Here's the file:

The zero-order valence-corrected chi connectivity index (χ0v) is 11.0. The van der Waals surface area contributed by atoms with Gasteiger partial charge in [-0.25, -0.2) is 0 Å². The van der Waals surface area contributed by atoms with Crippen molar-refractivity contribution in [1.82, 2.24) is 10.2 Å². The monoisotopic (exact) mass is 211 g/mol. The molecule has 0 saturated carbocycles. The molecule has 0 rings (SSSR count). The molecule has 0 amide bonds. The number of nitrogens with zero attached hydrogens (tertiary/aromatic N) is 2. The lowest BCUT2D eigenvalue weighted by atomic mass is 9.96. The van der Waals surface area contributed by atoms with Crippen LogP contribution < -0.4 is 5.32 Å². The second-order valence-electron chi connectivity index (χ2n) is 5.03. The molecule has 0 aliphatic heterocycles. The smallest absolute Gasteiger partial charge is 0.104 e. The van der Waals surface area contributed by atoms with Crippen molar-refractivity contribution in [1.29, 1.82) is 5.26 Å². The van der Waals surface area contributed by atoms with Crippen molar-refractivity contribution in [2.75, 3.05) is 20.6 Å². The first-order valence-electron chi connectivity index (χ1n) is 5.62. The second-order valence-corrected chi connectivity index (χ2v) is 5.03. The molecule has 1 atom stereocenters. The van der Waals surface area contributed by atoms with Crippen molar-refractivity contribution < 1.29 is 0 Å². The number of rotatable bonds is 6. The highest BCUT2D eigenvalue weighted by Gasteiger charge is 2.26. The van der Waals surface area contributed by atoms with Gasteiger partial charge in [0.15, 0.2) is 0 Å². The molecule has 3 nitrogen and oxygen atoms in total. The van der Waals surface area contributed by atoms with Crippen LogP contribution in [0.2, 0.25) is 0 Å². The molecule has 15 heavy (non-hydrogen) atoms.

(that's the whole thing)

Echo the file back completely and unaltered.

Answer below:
The zero-order valence-corrected chi connectivity index (χ0v) is 11.0. The van der Waals surface area contributed by atoms with Gasteiger partial charge in [-0.25, -0.2) is 0 Å². The van der Waals surface area contributed by atoms with Crippen molar-refractivity contribution in [1.82, 2.24) is 10.2 Å². The monoisotopic (exact) mass is 211 g/mol. The molecule has 0 saturated carbocycles. The molecule has 0 rings (SSSR count). The molecule has 0 amide bonds. The number of nitrogens with zero attached hydrogens (tertiary/aromatic N) is 2. The lowest BCUT2D eigenvalue weighted by atomic mass is 9.96. The van der Waals surface area contributed by atoms with Crippen LogP contribution < -0.4 is 5.32 Å². The second-order valence-electron chi connectivity index (χ2n) is 5.03. The molecule has 0 aliphatic heterocycles. The smallest absolute Gasteiger partial charge is 0.104 e. The van der Waals surface area contributed by atoms with Crippen molar-refractivity contribution in [1.29, 1.82) is 5.26 Å². The van der Waals surface area contributed by atoms with Crippen molar-refractivity contribution in [2.75, 3.05) is 20.6 Å². The first-order valence-electron chi connectivity index (χ1n) is 5.62. The second-order valence-corrected chi connectivity index (χ2v) is 5.03. The molecule has 1 atom stereocenters. The van der Waals surface area contributed by atoms with Crippen molar-refractivity contribution < 1.29 is 0 Å². The number of rotatable bonds is 6. The highest BCUT2D eigenvalue weighted by Gasteiger charge is 2.26. The van der Waals surface area contributed by atoms with Gasteiger partial charge in [0.15, 0.2) is 0 Å². The molecule has 3 nitrogen and oxygen atoms in total. The van der Waals surface area contributed by atoms with Crippen LogP contribution in [0.2, 0.25) is 0 Å². The molecule has 15 heavy (non-hydrogen) atoms.